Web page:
One of the responses to the Borders post makes me ask: where an author knows that a particular book or series is much more likely to be found at a particular chain, should they maybe say so on their web site? Save gas, support the stores that are supporting them, that kind of thing? May not always be one-sided in favor of one chain over the other; Elizabeth Moon can direct people to Borders for the Deed of Paksenarrion trade paperback, to B&N for The Speed of Dark trade paperback, and to both for the Speed of Dark mass market. But do you all know that the new Borders web site which will soon be replacing their Amazon arrangement, allows you to check in-store availability of any book? And that the B&N web site does the same? At B&N, there is a "Check Store Availability" box right on the search results page. At Borders, one click further since you need (at least right now) to select the title, and can then find the Store Search feature. Ed could have reserved a copy of GOBLIN WAR at his local Borders, or found another Borders that had all three, and discovered that no B&N in 100 miles had either of the first two books...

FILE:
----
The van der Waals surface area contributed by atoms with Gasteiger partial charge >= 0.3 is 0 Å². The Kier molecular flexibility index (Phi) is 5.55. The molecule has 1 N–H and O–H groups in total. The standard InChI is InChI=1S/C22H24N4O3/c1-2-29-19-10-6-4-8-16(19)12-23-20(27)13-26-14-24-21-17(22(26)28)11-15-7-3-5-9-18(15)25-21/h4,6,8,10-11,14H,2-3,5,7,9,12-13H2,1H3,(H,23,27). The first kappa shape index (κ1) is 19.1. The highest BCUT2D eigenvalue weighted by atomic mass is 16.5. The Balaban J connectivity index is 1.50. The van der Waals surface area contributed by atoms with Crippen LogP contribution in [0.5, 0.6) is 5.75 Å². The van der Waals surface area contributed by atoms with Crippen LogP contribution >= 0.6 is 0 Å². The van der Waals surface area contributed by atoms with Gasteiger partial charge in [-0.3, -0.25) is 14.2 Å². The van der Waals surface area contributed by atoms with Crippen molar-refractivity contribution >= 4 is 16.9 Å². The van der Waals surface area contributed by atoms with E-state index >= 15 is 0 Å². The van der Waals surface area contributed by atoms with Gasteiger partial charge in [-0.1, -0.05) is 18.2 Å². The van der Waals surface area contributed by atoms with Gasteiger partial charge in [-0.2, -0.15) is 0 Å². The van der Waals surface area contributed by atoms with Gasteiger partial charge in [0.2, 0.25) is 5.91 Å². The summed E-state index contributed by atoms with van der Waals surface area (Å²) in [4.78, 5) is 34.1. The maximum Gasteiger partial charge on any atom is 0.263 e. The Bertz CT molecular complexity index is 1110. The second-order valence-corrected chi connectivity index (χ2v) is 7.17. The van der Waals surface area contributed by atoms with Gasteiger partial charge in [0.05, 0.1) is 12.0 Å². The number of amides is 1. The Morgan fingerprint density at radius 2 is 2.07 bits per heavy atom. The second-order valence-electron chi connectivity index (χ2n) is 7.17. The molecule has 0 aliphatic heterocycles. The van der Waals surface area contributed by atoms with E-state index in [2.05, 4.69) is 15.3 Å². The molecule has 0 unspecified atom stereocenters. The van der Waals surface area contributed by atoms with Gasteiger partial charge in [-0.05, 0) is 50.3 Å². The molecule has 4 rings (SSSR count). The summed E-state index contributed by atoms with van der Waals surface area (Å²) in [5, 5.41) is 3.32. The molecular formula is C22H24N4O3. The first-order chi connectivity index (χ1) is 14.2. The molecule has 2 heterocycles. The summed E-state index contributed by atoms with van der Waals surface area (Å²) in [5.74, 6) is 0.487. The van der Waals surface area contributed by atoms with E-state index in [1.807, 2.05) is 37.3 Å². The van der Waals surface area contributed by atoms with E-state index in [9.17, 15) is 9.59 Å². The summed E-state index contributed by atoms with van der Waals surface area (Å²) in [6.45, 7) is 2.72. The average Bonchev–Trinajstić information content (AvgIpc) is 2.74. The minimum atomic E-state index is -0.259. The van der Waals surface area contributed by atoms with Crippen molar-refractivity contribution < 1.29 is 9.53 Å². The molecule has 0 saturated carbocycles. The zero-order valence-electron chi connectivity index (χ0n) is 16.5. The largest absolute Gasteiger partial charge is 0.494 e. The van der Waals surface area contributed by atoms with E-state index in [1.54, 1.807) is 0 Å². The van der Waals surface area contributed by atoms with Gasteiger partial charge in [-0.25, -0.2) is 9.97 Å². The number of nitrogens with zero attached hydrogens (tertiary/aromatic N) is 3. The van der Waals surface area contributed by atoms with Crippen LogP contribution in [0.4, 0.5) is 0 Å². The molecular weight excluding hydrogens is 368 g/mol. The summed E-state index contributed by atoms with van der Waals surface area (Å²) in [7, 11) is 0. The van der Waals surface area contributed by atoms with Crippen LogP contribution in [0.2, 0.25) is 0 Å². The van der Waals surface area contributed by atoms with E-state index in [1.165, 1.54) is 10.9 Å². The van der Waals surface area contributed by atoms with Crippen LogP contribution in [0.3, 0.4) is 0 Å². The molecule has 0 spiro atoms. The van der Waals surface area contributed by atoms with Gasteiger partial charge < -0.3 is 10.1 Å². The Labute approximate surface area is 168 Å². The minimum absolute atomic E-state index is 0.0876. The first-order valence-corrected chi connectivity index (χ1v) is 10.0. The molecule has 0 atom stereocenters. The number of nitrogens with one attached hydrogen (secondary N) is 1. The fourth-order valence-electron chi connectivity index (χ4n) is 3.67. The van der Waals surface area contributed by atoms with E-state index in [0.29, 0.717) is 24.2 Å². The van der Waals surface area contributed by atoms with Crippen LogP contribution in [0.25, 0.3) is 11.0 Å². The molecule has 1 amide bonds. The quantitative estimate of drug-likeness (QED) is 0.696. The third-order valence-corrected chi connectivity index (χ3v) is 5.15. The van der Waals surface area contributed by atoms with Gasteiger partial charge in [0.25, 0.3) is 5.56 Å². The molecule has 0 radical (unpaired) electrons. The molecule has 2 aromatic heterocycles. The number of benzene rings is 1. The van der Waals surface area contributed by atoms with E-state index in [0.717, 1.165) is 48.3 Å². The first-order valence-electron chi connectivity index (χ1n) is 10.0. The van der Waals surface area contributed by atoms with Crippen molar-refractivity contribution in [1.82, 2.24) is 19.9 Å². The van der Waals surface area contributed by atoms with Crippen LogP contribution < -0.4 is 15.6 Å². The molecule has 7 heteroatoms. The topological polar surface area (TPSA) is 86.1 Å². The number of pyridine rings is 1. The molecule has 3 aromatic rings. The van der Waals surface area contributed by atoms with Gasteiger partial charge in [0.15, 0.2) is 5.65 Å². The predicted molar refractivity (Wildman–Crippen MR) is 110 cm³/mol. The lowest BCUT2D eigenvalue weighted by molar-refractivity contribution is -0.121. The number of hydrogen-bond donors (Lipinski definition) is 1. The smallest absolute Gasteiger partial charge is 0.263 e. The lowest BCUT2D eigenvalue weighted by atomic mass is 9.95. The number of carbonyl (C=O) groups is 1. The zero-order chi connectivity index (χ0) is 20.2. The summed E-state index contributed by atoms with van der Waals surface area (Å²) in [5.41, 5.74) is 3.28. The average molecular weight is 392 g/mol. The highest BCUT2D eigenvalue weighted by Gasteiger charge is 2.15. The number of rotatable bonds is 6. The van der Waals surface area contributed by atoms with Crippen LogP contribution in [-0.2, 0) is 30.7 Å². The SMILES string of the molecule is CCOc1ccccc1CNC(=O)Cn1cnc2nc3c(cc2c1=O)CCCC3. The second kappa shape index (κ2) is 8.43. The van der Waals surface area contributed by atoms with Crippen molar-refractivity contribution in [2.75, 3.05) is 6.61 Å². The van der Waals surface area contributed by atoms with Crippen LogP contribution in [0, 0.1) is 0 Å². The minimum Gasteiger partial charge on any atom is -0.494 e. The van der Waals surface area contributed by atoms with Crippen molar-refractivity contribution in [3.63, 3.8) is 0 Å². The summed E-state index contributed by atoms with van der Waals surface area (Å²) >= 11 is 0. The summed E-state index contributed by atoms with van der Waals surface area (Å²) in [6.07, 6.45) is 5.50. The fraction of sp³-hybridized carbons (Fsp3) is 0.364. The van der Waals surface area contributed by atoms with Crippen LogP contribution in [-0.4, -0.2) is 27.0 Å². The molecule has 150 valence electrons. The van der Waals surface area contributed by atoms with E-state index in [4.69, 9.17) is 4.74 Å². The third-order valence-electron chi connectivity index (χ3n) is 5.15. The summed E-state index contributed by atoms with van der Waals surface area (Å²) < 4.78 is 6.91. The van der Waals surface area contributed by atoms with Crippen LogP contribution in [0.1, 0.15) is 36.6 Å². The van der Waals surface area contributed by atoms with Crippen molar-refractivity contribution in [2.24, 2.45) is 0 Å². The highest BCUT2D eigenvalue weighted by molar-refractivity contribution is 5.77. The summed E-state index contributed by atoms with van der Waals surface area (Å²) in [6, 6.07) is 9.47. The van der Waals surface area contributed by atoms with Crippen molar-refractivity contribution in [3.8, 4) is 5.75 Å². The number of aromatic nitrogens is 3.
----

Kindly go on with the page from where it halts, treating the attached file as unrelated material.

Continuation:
Three cheers to Michael Feingold in The Village Voice who says of Parlour Song "drably overworked material" and "another pointlessly accumulated antique" in this week's issue.
- The Brillig Blogger
- A blog wherein a literary agent will sometimes discuss his business, sometimes discuss the movies he sees, the tennis he watches, or the world around him. In which he will often wish he could say more, but will be obliged by business necessity and basic politeness and simple civility to hold his tongue. Rankings are done on a scale of one to five Slithy Toads, where a 0 is a complete waste of time, a 2 is a completely innocuous way to spend your time, and a 4 is intended as a geas compelling you to make the time.